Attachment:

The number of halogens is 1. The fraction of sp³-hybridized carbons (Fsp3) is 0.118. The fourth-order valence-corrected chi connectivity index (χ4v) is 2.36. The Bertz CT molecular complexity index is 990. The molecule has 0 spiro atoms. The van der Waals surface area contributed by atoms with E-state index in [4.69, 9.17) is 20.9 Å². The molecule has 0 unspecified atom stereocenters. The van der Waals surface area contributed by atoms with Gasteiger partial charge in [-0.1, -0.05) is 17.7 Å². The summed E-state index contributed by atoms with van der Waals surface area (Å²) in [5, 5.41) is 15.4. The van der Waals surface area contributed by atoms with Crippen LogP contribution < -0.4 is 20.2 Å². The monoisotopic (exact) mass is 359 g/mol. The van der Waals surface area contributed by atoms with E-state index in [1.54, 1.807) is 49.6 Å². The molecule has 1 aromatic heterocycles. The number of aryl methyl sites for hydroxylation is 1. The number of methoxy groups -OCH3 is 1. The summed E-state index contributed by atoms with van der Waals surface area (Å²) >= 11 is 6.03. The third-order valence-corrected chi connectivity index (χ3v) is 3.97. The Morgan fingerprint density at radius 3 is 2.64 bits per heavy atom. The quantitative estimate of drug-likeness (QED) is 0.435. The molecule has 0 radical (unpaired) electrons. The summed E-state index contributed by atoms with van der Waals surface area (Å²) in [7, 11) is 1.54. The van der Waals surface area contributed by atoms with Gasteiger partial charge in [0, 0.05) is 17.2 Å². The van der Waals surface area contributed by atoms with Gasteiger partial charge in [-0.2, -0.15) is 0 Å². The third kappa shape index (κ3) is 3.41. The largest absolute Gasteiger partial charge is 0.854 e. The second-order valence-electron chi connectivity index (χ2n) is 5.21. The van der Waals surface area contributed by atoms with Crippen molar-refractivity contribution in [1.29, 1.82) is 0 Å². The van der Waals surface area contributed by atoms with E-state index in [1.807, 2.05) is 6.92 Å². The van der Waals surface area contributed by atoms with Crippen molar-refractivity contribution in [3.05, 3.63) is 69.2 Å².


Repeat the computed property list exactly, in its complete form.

The number of halogens is 1. The fraction of sp³-hybridized carbons (Fsp3) is 0.118. The fourth-order valence-corrected chi connectivity index (χ4v) is 2.36. The Bertz CT molecular complexity index is 990. The molecule has 0 spiro atoms. The van der Waals surface area contributed by atoms with E-state index in [4.69, 9.17) is 20.9 Å². The molecule has 0 unspecified atom stereocenters. The van der Waals surface area contributed by atoms with Gasteiger partial charge in [-0.1, -0.05) is 17.7 Å². The summed E-state index contributed by atoms with van der Waals surface area (Å²) in [5, 5.41) is 15.4. The van der Waals surface area contributed by atoms with Crippen LogP contribution < -0.4 is 20.2 Å². The monoisotopic (exact) mass is 359 g/mol. The van der Waals surface area contributed by atoms with E-state index in [1.54, 1.807) is 49.6 Å². The molecule has 1 aromatic heterocycles. The number of aryl methyl sites for hydroxylation is 1. The number of methoxy groups -OCH3 is 1. The summed E-state index contributed by atoms with van der Waals surface area (Å²) >= 11 is 6.03. The third-order valence-corrected chi connectivity index (χ3v) is 3.97. The Morgan fingerprint density at radius 3 is 2.64 bits per heavy atom. The quantitative estimate of drug-likeness (QED) is 0.435. The molecule has 0 radical (unpaired) electrons. The summed E-state index contributed by atoms with van der Waals surface area (Å²) in [7, 11) is 1.54. The van der Waals surface area contributed by atoms with Gasteiger partial charge in [0, 0.05) is 17.2 Å². The van der Waals surface area contributed by atoms with Gasteiger partial charge in [-0.2, -0.15) is 0 Å². The third kappa shape index (κ3) is 3.41. The largest absolute Gasteiger partial charge is 0.854 e. The second-order valence-electron chi connectivity index (χ2n) is 5.21. The van der Waals surface area contributed by atoms with Crippen molar-refractivity contribution in [1.29, 1.82) is 0 Å². The van der Waals surface area contributed by atoms with E-state index in [1.807, 2.05) is 6.92 Å². The van der Waals surface area contributed by atoms with Crippen molar-refractivity contribution in [3.05, 3.63) is 69.2 Å².